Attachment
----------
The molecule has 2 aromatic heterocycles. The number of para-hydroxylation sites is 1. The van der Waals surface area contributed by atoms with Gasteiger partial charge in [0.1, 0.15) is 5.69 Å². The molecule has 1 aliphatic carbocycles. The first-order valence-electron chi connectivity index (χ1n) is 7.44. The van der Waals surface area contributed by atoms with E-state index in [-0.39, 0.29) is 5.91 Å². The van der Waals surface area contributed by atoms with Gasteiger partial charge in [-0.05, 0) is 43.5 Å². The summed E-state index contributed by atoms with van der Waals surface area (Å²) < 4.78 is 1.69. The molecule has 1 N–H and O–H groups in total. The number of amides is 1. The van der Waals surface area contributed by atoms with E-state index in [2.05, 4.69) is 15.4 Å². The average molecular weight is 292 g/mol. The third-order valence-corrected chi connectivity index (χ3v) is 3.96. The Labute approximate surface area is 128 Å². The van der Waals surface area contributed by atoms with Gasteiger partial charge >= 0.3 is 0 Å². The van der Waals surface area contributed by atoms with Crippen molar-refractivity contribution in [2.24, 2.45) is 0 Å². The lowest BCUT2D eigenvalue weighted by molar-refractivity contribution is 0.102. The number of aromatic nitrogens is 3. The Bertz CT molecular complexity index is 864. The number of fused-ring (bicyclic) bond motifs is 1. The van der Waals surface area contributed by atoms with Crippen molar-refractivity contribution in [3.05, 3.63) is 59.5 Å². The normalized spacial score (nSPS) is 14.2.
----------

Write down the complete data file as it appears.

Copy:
The molecule has 2 aromatic heterocycles. The number of para-hydroxylation sites is 1. The van der Waals surface area contributed by atoms with Gasteiger partial charge in [0.1, 0.15) is 5.69 Å². The molecule has 1 aliphatic carbocycles. The first-order valence-electron chi connectivity index (χ1n) is 7.44. The van der Waals surface area contributed by atoms with E-state index in [-0.39, 0.29) is 5.91 Å². The van der Waals surface area contributed by atoms with Gasteiger partial charge in [-0.05, 0) is 43.5 Å². The summed E-state index contributed by atoms with van der Waals surface area (Å²) < 4.78 is 1.69. The molecule has 1 N–H and O–H groups in total. The number of amides is 1. The van der Waals surface area contributed by atoms with E-state index in [2.05, 4.69) is 15.4 Å². The average molecular weight is 292 g/mol. The third-order valence-corrected chi connectivity index (χ3v) is 3.96. The Labute approximate surface area is 128 Å². The van der Waals surface area contributed by atoms with Gasteiger partial charge >= 0.3 is 0 Å². The van der Waals surface area contributed by atoms with Crippen molar-refractivity contribution in [2.24, 2.45) is 0 Å². The lowest BCUT2D eigenvalue weighted by molar-refractivity contribution is 0.102. The number of aromatic nitrogens is 3. The Bertz CT molecular complexity index is 864. The number of fused-ring (bicyclic) bond motifs is 1. The van der Waals surface area contributed by atoms with Crippen molar-refractivity contribution in [3.05, 3.63) is 59.5 Å². The normalized spacial score (nSPS) is 14.2.